- Grip inserts: Keeps the glasses on your head! And, Julbo has positioned these inside of the side pieces, so they don't stick to your hair and pull painfully, yet they stay put. Sweet!
- Curved temples: They've specifically designed the glasses so that they will fit your face, and also your head. Finally, someone that understands that to be the perfect pair of shades, they must function as both sunglasses AND a headband. I know my shades spend a fair amount of time up on my head when they're not in use. I hardly ever take them off, just slide them up.
- Case: comes with a soft sided plastic case for storage.
- Uses: So far, I've taken my Monterosas mountain biking, road biking, skiing and mountaineering. I love how wide they are for these specific sports- keeps my eyes from drying out. I'm not a big goggle person, so I especially loved them for skiing. I could still get enough coverage to keep my eyes from frying and to keep most of the wind out, without having to wear goggles.
OverallAs with most sunglasses these days, they're a bit spendy ($160 for the Camel lenses, only $90 for the Spectron 4), but I was impressed with the fit and I know Julbo's unprecedented reputation for sun protection.
Buy NowCheck out the Julbo Monterosa!... Read more...
I recently picked up a pair of Gordini SureShot 2 goggles to test out (full disclosure: they were provided free from Gordini). I have long been a fan of Smith and Arnette, and even an occasional pair of Scott or Oakley goggles. But this was my first chance to try out an offering from Gordini. Gordini has long been known for their gloves (at our house we have a couple of pairs, including our favorite all-around winter glove the Gordini Deerskin Lavawool: http://gordini.com/products/men/gloves). The Gordini brand has also made a solid space for themselves in the goggle market. The model I tried out, the SureShot 2, is a testament to why that is. GOOD GORDINI: The Gordini SureShot 2 is well-priced, very solid goggle that is sure to please because it doesn't miss on critical areas like standard helmet compatibility (with the face frame) and good ventilation. The SureShot 2 has vents along the front-top of the lens, and standard foam-covered vents along the top and bottom of the frame. No fogging for me when I used them on a cold day. As is to be expected, the SureShot 2 boasts 100% UVA and UVB protection. While testing these goggles I spoke with a retinal surgeon from the University of Iowa (the top ophthalmology program in the US) and he said that you don't need to get the expensive brands of sunglasses and goggles to get all the sun protection you would ever need. As long as it has 100% UV protection, you're good on that front. So the SureShot 2 fits the bill there, and for half the price of premium brands (msrp: $60)! The peripheral vision is good, though the frame of the goggle itself is a bit big for my small face (see accompanying photo of me at Alta). The goggle strap is very burly - much wider width than most other goggles on the market - which makes it quite comfortable when worn over a beanie. While the face foam isn't as plush-perfect as more spendy goggles, it isn't uncomfortable either. It uses two different layers of foam, and a third soft layer of material against the skin. The lens is a bit of a rose tint, which gives it great versatility. The metallic lens coating is effective but makes the goggles look a little eighties, in this author's opinion. However, there are many different styles for the SureShot 2, so you don't have to get what I got. I got the Gun Metal gray color with the blue mirror lens. Click here to see all Gordini goggles, including the more aggressive treatments of the SureShot 2. BAD GORDINI: No clip on the strap. I don't know why Smith is the only goggle maker that seems to make their goggle straps with clips - perhaps other goggle makers are just cutting costs? Regardless, I always think that the lack of a strap clip is a huge downfall because you can't extend the strap to fit larger-sized helmets. To complicate matters further, the Gordini goggle strap is shorter than most other brands I've tried. While the SureShot 2 fit very well on my Smith Variant Brim helmet, my helmet is only a size Medium and I had to extend the Gordini goggle strap all the way just to work with my helmet. Without the possibility of extending the goggle strap, I wonder if the goggle frame would sit flat on your face or if the short strap would cause pulling. Also, the lens worked well for me but I wish it had a system like the Smith I/O for swapping out other tints. Granted, this is only a $60 dollar goggle - not $180 like the Smith. But for only $60, you're not going to get a distortion-free spherical lens like the Smith either. But in reality many folks don't care about that, when it comes right down to it. All in all, for the price ($60) the Gordini SureShot 2 is a great goggle in lots of cool colors with just a few key shortcomings - mostly revolving around the goggle strap's lack of extendability. BUY NOW: Click here to search for goggles....Read more...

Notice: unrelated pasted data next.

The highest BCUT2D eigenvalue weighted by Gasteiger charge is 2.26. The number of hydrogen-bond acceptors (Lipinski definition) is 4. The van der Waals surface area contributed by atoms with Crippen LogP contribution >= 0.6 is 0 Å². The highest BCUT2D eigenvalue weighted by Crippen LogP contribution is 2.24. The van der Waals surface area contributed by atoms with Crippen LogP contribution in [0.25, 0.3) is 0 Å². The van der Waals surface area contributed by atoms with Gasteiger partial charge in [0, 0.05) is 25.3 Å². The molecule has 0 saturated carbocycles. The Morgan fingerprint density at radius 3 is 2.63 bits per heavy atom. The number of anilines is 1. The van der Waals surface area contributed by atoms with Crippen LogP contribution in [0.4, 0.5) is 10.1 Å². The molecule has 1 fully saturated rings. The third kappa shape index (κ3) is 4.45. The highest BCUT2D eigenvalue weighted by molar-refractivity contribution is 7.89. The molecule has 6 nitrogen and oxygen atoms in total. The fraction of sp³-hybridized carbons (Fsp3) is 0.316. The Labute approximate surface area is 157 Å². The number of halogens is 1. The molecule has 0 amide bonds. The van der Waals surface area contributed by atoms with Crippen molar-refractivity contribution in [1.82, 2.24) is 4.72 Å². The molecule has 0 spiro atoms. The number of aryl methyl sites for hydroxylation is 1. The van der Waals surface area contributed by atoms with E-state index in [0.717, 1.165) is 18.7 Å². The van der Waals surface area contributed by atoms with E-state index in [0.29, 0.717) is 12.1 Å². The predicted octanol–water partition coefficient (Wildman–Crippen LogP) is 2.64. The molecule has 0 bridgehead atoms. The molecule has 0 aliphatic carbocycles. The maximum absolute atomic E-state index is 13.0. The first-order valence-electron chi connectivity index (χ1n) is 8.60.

The new product machine at Smith is relentless. Without fail, every six months, I get the lowdown on the new sunglasses, goggles, helmets and accessories. Chopper at Smith was particularly stoked on this new model, so I was naturally intrigued.